What Supply Chain Professionals and Credit Managers Need to Know About the Debt Problem
Credit debt – with interest rates at record lows – is a burgeoning worldwide problem. Will heightened risk hit your customer portfolio this year and if so, how can you get yourself ready for the fallout?
We recently held a webinar, “Dr. Altman on the Mammoth Debt Problem,” with Dr. Edward Altman, inventor of the Z” Score and Max L. Heine Professor of Finance at New York University’s Stern School of Business, and CreditRiskMonitor CEO Jerry Flum, discussing these issues. For a replay and recap of the proceedings, click here.
CreditRiskMonitor’s CEO, Jerry Flum, and Senior Vice President, Peter Roma, sat down with “Manufacturing Talk Radio” hosts Tim Grady and Lew Weiss on their weekly live show to talk about the debt and how it affects supply chain and credit.
Flum and Roma highlighted three main elements to focus on: the reality of today’s debt crisis, how current interest rates contribute to the crisis and what companies can do to mitigate and prepare for potentially catastrophic economic downturn. We explore these points in detail below:
The reality to today’s debt crisis is worse than we think
Flum labels today’s extensive debt load: “the major driver of risk in the world today.”
“Debt is higher than it was in 2007 and 2008,” said Flum, referring to the Great Recession. “In the United States alone, the amount of debt the country holds is three-and-a-half times that of the GDP.”
“’High-yield debt’ is just another word Wall Street coined for junk bonds,” continued Flum. “The problem with such a high percentage of junk bonds is that in normal economic circumstances, 50% of junk bond debt will go bankrupt; but in today’s oversaturated, debt-ridden market, an even higher percentage will result in bankruptcy, leading to economic downturn.”
The driver of this overwhelming amount of debt is low or negative interest rates established by governments across the world.
The unforeseen side effect of low and negative interest rates
In an effort to spark fire under downtrodden economies across borders, government officials agreed to lower interest rates to historic levels. These decisions allowed companies and individuals the ability to borrow money at rates they otherwise wouldn’t qualify for, which fostered a surge in lending.
The result was oversaturation and overcapacity in the marketplace: Companies which would otherwise not be in business found new or extended life. Public companies specifically – because they have the financial data to leverage – borrowed more than they can ever afford to pay back, which industry experts like Flum and Roma predict will eventually lead to default and bankruptcy.
Should demand contract, companies in oversaturated markets will cut prices to weed out the competition, which results in a less profitable industry overall. The challenge in 2017 and 2018 revolves around what credit and procurement professionals can do to safeguard their establishments.
How procurement and credit professionals can protect themselves
Flum and Roma offer a concrete, actionable way those that do business with debt-laden public companies can mitigate risk and reduce the possibility of default: cultivate awareness. For procurement and credit management professionals, awareness is the first step, which lays the foundation for action.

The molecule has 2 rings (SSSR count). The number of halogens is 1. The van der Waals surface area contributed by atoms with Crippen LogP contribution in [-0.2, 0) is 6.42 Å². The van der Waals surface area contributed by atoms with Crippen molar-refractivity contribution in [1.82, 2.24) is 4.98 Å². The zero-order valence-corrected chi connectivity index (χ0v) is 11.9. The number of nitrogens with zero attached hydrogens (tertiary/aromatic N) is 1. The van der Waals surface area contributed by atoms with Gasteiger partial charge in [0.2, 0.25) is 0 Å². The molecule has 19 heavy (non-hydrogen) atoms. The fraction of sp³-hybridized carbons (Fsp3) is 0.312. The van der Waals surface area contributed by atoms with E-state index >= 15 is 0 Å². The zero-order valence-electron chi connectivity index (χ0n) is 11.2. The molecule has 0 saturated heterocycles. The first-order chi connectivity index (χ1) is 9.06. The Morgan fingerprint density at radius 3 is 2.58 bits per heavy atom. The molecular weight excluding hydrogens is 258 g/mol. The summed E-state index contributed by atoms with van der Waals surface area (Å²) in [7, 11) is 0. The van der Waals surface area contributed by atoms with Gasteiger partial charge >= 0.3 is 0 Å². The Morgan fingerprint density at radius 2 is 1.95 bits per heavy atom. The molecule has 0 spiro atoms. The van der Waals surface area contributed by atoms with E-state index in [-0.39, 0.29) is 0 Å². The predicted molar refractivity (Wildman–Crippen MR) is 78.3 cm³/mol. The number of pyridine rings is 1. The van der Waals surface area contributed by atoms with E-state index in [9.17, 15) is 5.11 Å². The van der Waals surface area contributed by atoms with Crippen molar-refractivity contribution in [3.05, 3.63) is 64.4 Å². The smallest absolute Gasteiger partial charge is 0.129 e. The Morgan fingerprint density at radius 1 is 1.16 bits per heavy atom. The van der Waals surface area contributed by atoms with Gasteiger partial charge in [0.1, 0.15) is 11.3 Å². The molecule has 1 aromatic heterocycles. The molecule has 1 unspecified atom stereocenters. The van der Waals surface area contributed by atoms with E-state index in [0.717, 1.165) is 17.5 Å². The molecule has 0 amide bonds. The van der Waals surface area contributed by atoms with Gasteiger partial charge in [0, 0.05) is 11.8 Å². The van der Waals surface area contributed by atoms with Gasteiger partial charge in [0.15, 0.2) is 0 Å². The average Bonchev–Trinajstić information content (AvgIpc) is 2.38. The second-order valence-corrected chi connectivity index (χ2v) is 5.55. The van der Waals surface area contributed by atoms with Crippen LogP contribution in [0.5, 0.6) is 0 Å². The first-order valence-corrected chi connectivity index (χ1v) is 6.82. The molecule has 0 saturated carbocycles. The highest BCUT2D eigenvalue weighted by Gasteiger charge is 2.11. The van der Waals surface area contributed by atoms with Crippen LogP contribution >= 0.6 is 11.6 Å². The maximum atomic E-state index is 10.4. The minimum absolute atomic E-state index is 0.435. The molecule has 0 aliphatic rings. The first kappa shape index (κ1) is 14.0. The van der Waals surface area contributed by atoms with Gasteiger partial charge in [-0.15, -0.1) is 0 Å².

“You want to ask yourself: “How many companies am I doing business with that have high levels of debt and junk-rated debt on their balance sheet?’” said Roma.
Fewer supply chain professionals or credit managers know how much of their business is coming from the public realm. “Public companies are buying and selling companies every day, every week, and it’s so hard to stay on top of that,” said Flum. “We analyze trade receivable data we get from our subscriber base, and we find that roughly 40-to-50% of the revenue that these people sell are to public companies.”
This awareness is a necessity many credit professionals don’t have, not because they don’t take it seriously, but because the ever-changing information surrounding public companies is nearly impossible to keep up with using only manpower.
Flum and Roma agree that now isn’t the time to flee and take cover, but instead, now is the time for action. Procurement and credit professionals can take action now, and mitigate risk in the future. “Better to be too early than too late,” said Roma.
“We’re not telling people to get out of business and sell everything they own,” added Flum. “What we’re saying is, take some steps that will allow you to survive, because the guys who survive all of this are going to have a wonderful future in front of them.”
CreditRiskMonitor is a financial news and analysis service designed to help professionals stay ahead of public company risk quickly, accurately and cost-effectively. More than 35% of the Fortune 1000, plus thousands more worldwide, rely on our commercial credit reporting and predictive risk analytics for assessing the financial stability of more than 56,000 global public companies.
At the core of CreditRiskMonitor’s service is its 96%-accurate FRISK® score, which is formulated to predict public company bankruptcy risk. One of four key components calculated in the FRISK® score is crowdsourced subscriber activity. This unique system tracks subscribers' patterns of research activity, capturing and aggregating the real-time concerns of what are essentially the key gatekeepers of corporate credit. Other features of CreditRiskMonitor’s service include timely news alerts, the Altman Z”-Score, agency ratings, financial ratios and trends. CreditRiskMonitor’s network of trade contributors provides more than $150 billion in trade data on their counterparties every month, giving them visibility into their biggest dollar risks.